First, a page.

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High Plasmatic Levels of Advanced Glycation End Products are Associated with Metabolic Alterations and Insulin Resistance in Preeclamptic Women

Author(s):

Elizabeth García-Gómez, Mariana Bobadilla-Bravo, Eulises Díaz-Díaz, Edgar Ricardo Vázquez-Martínez, Sonia Nava-Salazar, Yessica Torres-Ramos, Carmen Selene García-Romero, Ignacio Camacho-Arroyo and Marco Cerbón*   Pages 1 - 9 ( 9 )

Abstract:


Aims: The purpose of this study was to investigate the association between plasmatic levels of advanced end glycation products (AGEs) and the metabolic profile in subjects diagnosed with preeclampsia, due to the known relation of these molecules with oxidative stress and inflammation, which in turn are related with PE pathogenesis.

Background: It has been reported that increased levels of AGEs are observed in patients with preeclampsia as compared with healthy pregnant subjects, which was mainly associated with oxidative stress and inflammation. Besides, in women with preeclampsia, there are metabolic changes such as hyperinsulinemia, glucose intolerance, dyslipidemia, among others, that are associated with an exacerbated insulin resistance. Additionally, some parameters indicate the alteration of hepatic function, such as increased levels of liver enzymes. However, the relationship of levels of AGEs with altered lipidic, hepatic and glucose metabolism parameters in preeclampsia has not been evaluated.

Objective: To investigate the association between plasmatic levels of AGEs and hepatic, lipid and metabolic profiles in women diagnosed with preeclampsia.

Methods: Plasma levels of AGEs were determined by a competitive enzyme-linked immunosorbent assay (ELISA) in 15 patients diagnosed with preeclampsia and 28 normoevolutive pregnant subjects (control group). Hepatic (serum creatinine, gamma-glutamyl transpeptidase, aspartate transaminase, alanine transaminase, uric acid, and lactate dehydrogenase), lipid (apolipoprotein A, apolipoprotein B, total cholesterol, triglycerides, low-density lipoproteins, and high-density lipoproteins) and metabolic variables (glucose, insulin, and insulin resistance) were assessed.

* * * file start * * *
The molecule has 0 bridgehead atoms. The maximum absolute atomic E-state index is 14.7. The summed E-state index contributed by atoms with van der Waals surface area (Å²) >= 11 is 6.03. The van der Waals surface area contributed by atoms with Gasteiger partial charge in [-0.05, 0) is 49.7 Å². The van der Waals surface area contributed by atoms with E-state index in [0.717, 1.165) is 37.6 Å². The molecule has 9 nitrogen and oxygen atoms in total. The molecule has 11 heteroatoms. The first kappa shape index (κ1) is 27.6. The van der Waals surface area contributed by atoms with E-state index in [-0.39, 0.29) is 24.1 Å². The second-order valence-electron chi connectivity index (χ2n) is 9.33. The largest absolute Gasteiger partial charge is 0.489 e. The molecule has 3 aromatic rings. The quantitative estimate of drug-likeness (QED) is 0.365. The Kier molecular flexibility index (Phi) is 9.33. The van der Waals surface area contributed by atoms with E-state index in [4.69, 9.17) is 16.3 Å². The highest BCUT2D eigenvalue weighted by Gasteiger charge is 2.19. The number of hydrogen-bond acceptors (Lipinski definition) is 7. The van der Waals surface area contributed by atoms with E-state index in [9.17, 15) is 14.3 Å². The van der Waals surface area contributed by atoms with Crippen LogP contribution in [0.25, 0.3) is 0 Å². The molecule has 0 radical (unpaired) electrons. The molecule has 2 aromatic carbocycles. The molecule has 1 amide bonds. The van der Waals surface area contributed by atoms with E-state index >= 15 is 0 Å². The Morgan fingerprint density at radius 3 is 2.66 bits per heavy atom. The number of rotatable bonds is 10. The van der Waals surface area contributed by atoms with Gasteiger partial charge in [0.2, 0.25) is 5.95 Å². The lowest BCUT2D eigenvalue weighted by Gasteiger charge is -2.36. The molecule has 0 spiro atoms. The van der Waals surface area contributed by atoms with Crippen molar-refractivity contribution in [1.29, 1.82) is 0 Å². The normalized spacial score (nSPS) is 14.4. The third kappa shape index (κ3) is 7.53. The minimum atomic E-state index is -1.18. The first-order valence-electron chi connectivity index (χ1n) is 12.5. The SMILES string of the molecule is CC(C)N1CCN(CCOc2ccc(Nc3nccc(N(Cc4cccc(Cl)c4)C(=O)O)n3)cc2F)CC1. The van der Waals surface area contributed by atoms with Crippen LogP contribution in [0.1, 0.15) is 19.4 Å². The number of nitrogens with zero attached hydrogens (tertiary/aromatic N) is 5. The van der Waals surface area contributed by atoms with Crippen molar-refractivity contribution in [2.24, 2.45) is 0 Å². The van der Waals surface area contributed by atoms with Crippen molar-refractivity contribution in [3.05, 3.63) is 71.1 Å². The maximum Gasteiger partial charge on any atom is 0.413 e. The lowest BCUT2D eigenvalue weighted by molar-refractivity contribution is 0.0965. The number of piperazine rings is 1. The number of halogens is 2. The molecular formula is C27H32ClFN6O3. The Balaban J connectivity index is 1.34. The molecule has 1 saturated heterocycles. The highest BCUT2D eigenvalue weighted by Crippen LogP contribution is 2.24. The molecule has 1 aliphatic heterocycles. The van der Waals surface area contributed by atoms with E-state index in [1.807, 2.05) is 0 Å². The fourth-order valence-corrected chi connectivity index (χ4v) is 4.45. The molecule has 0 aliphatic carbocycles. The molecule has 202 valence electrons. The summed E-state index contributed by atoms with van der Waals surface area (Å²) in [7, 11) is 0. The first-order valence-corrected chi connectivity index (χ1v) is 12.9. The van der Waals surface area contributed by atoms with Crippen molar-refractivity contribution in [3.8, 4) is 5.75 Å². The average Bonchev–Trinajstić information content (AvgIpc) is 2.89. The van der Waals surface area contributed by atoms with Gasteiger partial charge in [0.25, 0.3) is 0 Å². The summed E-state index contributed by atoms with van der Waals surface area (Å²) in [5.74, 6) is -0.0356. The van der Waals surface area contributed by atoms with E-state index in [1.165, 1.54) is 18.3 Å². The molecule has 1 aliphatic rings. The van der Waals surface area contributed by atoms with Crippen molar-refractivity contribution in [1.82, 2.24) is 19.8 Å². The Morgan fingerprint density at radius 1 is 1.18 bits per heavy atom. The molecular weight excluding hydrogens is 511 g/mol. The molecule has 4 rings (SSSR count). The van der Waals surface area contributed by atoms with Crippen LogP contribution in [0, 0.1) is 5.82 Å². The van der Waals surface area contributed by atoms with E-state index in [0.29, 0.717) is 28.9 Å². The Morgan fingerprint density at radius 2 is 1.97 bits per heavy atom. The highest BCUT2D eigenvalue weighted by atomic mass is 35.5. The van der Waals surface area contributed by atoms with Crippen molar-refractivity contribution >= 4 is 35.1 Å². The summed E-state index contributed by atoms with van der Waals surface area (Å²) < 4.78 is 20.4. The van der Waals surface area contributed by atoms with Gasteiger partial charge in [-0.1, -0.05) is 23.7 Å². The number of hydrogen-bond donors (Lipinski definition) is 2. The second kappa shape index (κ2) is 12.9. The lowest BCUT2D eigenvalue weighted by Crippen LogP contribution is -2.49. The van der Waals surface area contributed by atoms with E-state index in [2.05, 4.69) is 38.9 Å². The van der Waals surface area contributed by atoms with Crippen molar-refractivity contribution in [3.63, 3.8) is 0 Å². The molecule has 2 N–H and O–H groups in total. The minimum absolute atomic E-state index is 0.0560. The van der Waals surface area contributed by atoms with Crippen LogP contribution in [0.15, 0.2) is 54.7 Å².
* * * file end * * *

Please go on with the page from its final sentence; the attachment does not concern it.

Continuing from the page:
Results: Plasmatic levels of AGEs were significantly higher in patients with preeclampsia as compared with the control. A positive correlation between circulating levels of AGEs and gamma-glutamyl transpeptidase, uric acid, glucose, insulin, and HOMA-IR levels was found in patients with preeclampsia. In conclusion, circulating levels of AGEs were higher in patients with preeclampsia than those observed in healthy pregnant subjects. Besides, variables of hepatic and metabolic profile, particularly those related to insulin resistance, were higher in preeclampsia as compared with healthy pregnant subjects. Interestingly, there is a positive correlation between AGEs levels and insulin resistance.

Conclusions: Circulating levels of AGEs were higher in patients with preeclampsia than those observed in healthy pregnant subjects. Besides, hepatic and metabolic profiles, particularly those related to insulin resistance, were higher in preeclampsia as compared with healthy pregnant subjects. Interestingly, there is a positive correlation between AGEs levels and insulin resistance, suggesting that excessive glycation and an impaired metabolic profile contribute to the physiopathology of preeclampsia.

Keywords:

Preeclampsia, Advanced glycation end products, Liver enzymes, Uric acid, Glucose, Insulin resistance

Affiliation:

Unidad de Investigación en Reproducción Humana, Consejo Nacional de Ciencia y Tecnología (CONACyT)-Instituto Nacional de Perinatología, Unidad de Investigación en Reproducción Humana, Instituto Nacional de Perinatología-Facultad de Química, Universidad Nacional Autónoma de México, Departamento de Biología de la Reproducción, Instituto Nacional de Ciencias Médicas y Nutrición Salvador Zubirán, Unidad de Investigación en Reproducción Humana, Instituto Nacional de Perinatología-Facultad de Química, Universidad Nacional Autónoma de México, Departamento de Inmunobioquímica, Instituto Nacional de Perinatología, Departamento de Inmunobioquímica, Instituto Nacional de Perinatología, Departamento de Infectología e Inmunología, Instituto Nacional de Perinatología. Ciudad de México, Unidad de Investigación en Reproducción Humana, Instituto Nacional de Perinatología-Facultad de Química, Universidad Nacional Autónoma de México, Unidad de Investigación en Reproducción Humana, Instituto Nacional de Perinatología-Facultad de Química, Universidad Nacional Autónoma de México



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